Twins discordant for myositis and systemic lupus erythematosus show markedly enriched autoantibodies in the affected twin supporting environmental influences in pathogenesis
1 Environmental Autoimmunity Group, National Institute of Environmental Health Sciences, Bethesda, MD, USA
2 Dental Clinical Research Core, National Institute of Dental and Craniofacial Research, National Institutes of Health, Bethesda, MD, USA
BMC Musculoskeletal Disorders 2014, 15:67 doi:10.1186/1471-2474-15-67Published: 6 March 2014
Studies of twin pairs discordant for autoimmune conditions provide a unique opportunity to explore contributing factors triggered by complex gene-environment interactions.
In this cross-sectional study, thirty-one monozygotic or dizygotic twin pairs discordant for myositis or systemic lupus erythematosus (SLE), along with matched healthy controls were evaluated for antibodies against a panel of 21 autoantigens.
Autoantibody profiling revealed that 42% of the affected twins showed significant seropositivity against autoantigens in the panel. In many of these affected twins, but none of healthy controls, there were high levels of autoantibodies detected against two or more autoantigens commonly seen in systemic autoimmune diseases including Ro52, Ro60, RNP-70 K and/or RNP-A. In contrast, only 10% (3/31) of the unaffected twins showed seropositivity and these immunoreactivities were against single autoantigens not seen in systemic autoimmune diseases. While no significant differences in autoantibodies were detected between the affected or unaffected twins against thyroid peroxidase, transglutaminase and several cytokines, 23% of the affected twins with myositis showed autoantibodies against the gastric ATPase. Analysis of the monozygotic twins separately also revealed a higher frequencies of autoantibodies in the affected twins compared to the unaffected twins (P = 0.046). Lastly, clinical analysis of both the affected monozygotic and dizygotic twins revealed that the autoantibody seropositive affected twins had a greater global disease activity score compared to seronegative affected twins (P = 0.019).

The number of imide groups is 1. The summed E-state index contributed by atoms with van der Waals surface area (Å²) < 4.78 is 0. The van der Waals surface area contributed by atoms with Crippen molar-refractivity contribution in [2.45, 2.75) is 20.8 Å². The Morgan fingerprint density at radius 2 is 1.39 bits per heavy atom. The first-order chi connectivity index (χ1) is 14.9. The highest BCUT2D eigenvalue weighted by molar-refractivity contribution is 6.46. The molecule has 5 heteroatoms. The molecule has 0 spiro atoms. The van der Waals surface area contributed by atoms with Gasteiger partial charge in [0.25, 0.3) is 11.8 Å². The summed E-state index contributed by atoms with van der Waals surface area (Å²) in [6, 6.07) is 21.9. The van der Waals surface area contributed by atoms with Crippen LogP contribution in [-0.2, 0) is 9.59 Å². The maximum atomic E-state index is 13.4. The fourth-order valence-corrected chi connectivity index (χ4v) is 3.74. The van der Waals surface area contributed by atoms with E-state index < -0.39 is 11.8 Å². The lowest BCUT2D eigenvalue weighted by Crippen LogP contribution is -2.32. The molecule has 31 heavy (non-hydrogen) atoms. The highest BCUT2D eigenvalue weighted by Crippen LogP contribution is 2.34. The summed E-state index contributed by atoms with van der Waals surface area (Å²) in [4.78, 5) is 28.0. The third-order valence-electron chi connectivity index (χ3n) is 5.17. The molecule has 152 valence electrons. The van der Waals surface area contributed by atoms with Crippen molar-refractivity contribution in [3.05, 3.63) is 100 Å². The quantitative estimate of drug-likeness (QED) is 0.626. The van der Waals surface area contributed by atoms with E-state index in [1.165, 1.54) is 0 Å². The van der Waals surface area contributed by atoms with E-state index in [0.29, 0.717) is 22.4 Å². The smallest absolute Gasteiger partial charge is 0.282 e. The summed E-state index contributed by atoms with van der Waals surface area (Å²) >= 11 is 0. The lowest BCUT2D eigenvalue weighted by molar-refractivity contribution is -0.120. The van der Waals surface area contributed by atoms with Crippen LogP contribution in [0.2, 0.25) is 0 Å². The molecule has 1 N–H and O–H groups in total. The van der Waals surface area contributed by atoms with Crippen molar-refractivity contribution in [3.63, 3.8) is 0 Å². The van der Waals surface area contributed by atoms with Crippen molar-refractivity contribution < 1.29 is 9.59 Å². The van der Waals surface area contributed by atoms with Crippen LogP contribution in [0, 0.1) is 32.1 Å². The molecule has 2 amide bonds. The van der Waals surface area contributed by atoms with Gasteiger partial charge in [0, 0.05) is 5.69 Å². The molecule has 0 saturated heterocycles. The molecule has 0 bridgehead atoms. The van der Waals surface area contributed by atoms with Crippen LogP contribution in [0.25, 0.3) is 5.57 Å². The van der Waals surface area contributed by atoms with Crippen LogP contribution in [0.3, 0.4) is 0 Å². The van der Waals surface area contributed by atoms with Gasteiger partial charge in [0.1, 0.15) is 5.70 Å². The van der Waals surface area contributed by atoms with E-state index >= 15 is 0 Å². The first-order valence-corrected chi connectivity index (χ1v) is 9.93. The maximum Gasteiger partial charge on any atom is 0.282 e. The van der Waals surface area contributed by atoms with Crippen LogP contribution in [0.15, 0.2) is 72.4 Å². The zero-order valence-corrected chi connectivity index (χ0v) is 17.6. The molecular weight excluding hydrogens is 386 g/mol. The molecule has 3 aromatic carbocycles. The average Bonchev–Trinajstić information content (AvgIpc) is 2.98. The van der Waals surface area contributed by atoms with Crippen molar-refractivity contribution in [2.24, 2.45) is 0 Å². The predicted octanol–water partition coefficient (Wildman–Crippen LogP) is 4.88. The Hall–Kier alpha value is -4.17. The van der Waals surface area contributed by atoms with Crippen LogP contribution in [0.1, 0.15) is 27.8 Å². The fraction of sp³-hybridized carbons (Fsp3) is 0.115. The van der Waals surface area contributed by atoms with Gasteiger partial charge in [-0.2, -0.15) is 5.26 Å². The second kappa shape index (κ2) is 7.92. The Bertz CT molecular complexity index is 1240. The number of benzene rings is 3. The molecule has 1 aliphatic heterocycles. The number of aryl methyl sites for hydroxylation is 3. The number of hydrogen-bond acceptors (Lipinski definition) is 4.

The findings of significantly more autoantibodies in the affected twins with myositis and SLE compared to the unaffected twins are consistent with potential non-genetic factors playing a role in autoantibody production and pathogenesis of these autoimmune disorders.